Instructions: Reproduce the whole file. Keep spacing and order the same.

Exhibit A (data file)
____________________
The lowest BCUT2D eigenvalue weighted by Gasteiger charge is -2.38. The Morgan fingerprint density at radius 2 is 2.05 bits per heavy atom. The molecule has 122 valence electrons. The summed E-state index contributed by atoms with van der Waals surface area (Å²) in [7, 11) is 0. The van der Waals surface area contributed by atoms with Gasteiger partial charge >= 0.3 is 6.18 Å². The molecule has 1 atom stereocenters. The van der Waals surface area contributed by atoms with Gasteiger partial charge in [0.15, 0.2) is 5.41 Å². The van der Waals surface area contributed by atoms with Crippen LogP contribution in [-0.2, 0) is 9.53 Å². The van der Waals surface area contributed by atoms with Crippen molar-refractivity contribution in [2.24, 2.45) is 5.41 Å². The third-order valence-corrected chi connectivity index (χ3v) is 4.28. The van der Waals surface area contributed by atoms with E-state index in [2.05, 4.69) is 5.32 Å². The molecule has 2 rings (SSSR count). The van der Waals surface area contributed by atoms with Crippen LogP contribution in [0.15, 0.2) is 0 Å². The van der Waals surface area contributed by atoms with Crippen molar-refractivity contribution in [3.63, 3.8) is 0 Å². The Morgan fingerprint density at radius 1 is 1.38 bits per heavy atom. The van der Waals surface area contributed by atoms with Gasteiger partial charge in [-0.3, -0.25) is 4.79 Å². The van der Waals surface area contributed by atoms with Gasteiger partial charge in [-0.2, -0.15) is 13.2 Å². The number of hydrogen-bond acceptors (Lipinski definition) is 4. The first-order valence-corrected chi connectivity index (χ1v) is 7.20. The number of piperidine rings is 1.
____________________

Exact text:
The lowest BCUT2D eigenvalue weighted by Gasteiger charge is -2.38. The Morgan fingerprint density at radius 2 is 2.05 bits per heavy atom. The molecule has 122 valence electrons. The summed E-state index contributed by atoms with van der Waals surface area (Å²) in [7, 11) is 0. The van der Waals surface area contributed by atoms with Gasteiger partial charge >= 0.3 is 6.18 Å². The molecule has 1 atom stereocenters. The van der Waals surface area contributed by atoms with Gasteiger partial charge in [0.15, 0.2) is 5.41 Å². The van der Waals surface area contributed by atoms with Crippen LogP contribution in [-0.2, 0) is 9.53 Å². The van der Waals surface area contributed by atoms with Crippen molar-refractivity contribution in [2.24, 2.45) is 5.41 Å². The third-order valence-corrected chi connectivity index (χ3v) is 4.28. The van der Waals surface area contributed by atoms with E-state index in [2.05, 4.69) is 5.32 Å². The molecule has 2 rings (SSSR count). The van der Waals surface area contributed by atoms with Crippen LogP contribution in [0.15, 0.2) is 0 Å². The van der Waals surface area contributed by atoms with Crippen molar-refractivity contribution in [3.63, 3.8) is 0 Å². The Morgan fingerprint density at radius 1 is 1.38 bits per heavy atom. The van der Waals surface area contributed by atoms with Gasteiger partial charge in [-0.3, -0.25) is 4.79 Å². The van der Waals surface area contributed by atoms with Gasteiger partial charge in [-0.2, -0.15) is 13.2 Å². The number of hydrogen-bond acceptors (Lipinski definition) is 4. The first-order valence-corrected chi connectivity index (χ1v) is 7.20. The number of piperidine rings is 1.